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Thursday, May 16, 2013

A Little Ugliness and a Whole Lotta Questions

image: momspark.net
Y'know, kids whose moms blog have a real disadvantage. Mom always has the last word, or...almost always. In my case, thankfully, my kids don't mind. I think it helps that in difficult circumstances, I don't use their names, just their situations.

My hope in sharing these things is that I can look back and see how far we've come. I also hope that other moms might learn to avoid some of the mistakes I make. I do need to state, however, that when things do finally go right, it's only because they've gone wrong in the past, and I've learned from that mistake. So thankful for do-overs.

image: shimanuts.blogspot.com
So, this takes us to this morning. For some reason, everybody was out of sorts this morning. Maybe it's because we've had some really amazingly beautiful weather for a couple weeks. We've gotten used to it. Then, at some point last week, as I looked at the cloudless blue, I verbally announced that I would be okay with a couple weeks of sun and then a day or two of rain, and what do you know? Voila! Rain. I'm not asserting here that I control the weather in any way, shape, or form, but just the fact that I was the one to say it, makes it that much easier to blame me for it. Yup. We're on day two now, and sadly, with the clouds, come the cloudy temperaments around here.

image: comicvine.com
Well, one of the older kids, sitting with one leg draped over a corner of the kitchen table, started out looking a bit bleary-eyed this morning as the rest of us prepared lunches and breakfasts. It was like it was just really difficult to wake up and get going, but as this child got going, the downward spiral began, and the more we spoke, the deeper the spiral became.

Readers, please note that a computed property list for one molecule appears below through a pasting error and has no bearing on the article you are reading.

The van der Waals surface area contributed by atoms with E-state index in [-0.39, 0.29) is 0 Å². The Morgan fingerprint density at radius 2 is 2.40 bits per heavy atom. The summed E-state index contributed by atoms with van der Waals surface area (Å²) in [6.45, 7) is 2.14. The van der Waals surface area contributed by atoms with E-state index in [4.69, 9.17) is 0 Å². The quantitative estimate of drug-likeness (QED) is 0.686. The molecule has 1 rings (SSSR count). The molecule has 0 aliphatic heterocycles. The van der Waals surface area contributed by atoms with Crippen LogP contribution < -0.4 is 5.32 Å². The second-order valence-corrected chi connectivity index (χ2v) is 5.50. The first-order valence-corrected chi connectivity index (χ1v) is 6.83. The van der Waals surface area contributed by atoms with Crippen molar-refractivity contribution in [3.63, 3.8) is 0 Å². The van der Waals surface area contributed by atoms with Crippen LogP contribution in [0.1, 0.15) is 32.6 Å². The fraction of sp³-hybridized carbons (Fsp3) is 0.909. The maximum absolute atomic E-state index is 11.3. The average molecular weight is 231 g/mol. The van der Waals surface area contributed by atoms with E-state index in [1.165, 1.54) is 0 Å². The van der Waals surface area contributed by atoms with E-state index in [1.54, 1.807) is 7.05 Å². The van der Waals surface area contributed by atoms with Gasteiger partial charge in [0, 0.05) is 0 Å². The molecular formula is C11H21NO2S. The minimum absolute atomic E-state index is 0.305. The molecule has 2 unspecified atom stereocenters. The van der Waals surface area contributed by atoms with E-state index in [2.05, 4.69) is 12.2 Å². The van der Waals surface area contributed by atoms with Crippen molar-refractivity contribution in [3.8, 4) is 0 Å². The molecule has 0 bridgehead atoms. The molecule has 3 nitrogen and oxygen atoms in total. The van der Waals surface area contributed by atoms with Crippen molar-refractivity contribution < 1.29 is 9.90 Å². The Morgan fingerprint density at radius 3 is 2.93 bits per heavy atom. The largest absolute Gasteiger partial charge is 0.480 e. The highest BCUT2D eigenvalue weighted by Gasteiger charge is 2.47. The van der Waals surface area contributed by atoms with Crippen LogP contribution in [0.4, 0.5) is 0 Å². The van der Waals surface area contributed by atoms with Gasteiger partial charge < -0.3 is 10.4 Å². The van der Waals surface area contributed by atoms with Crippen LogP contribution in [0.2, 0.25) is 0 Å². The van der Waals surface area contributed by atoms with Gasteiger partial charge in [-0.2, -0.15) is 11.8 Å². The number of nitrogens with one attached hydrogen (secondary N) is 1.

As I dropped this child off to school, I asked what I had done to deserve such ugly words, and it was announced, "I hate school." That was how we parted this morning.

image: leadingtheweigh.com
As I drove away from the school, my stomach was in knots, and I said a silent prayer that I'd just be able to keep going. That I'd get home and still be able to get something done....That I wouldn't allow the grumpy children in my home to take the wind out of my sails.

I got to moving, and I have to admit, I didn't have such a skip in my step as I've had for the past few days. It was tough to keep going. Soon, though, the chime rang as a text came in. I read it: "Mom, can we talk after school today?"

image: drsharma.com
This, in my mind, was a cry for help. I wasn't just going to let it go. I couldn't, so I started asking questions--first a yes/no question, then a multiple choice question, followed by an open-ended question.  Each time an answer was texted, the closer I got to the answer. I don't think this child wanted to answer some of my questions as the truth became more evident, but the answers were all greeted with yet another question--no accusing, no criticizing, no side-taking--just opportunities to reveal more of what the exact problem was.

I know well enough that putting my children into corners doesn't solve anything. It only puts us on opposite sides of an issue. When all is said and done, my job is to help them face the truth and then help them create solutions.

When all came to light, this child knew that I was on his/her side. The child knew that the answers had all been created by him/herself.

image: createsolutions.blogspot.com
On top of that, when all was finally revealed as much as it could be and decisions to improve were made, I was able to boldly ask for an apology, which I received. I also shared this little tidbit: "In the future, is it possible that all of that wasted energy could be used to create solutions?" It was agreed that this would be the focus in the future.

I was so glad or that first text and glad to know that I really wasn't the problem. As this child has returned home, things are much improved and the solutions are starting to take shape. There is a good chance that it is too late to completely solve this particular problem, but the great thing, as I look it, is the fact that this child faced his/her own problem by his/herself, created feasible options as solutions and is now taking charge and responsibility to past mistakes. All it took on my part was putting up with some rudeness and asking a lot of questions. Heck, if it was always this easy, I think I might be able to undertake this kind of thing every day.

image: blog.taxact.com
Even if it's not solved, as least the situation leads to learning that I'm hoping will last for a long time. I'm pretty sure this child never wants to go through this again. Grateful for life lessons learned and once again, so thankful for do-overs.

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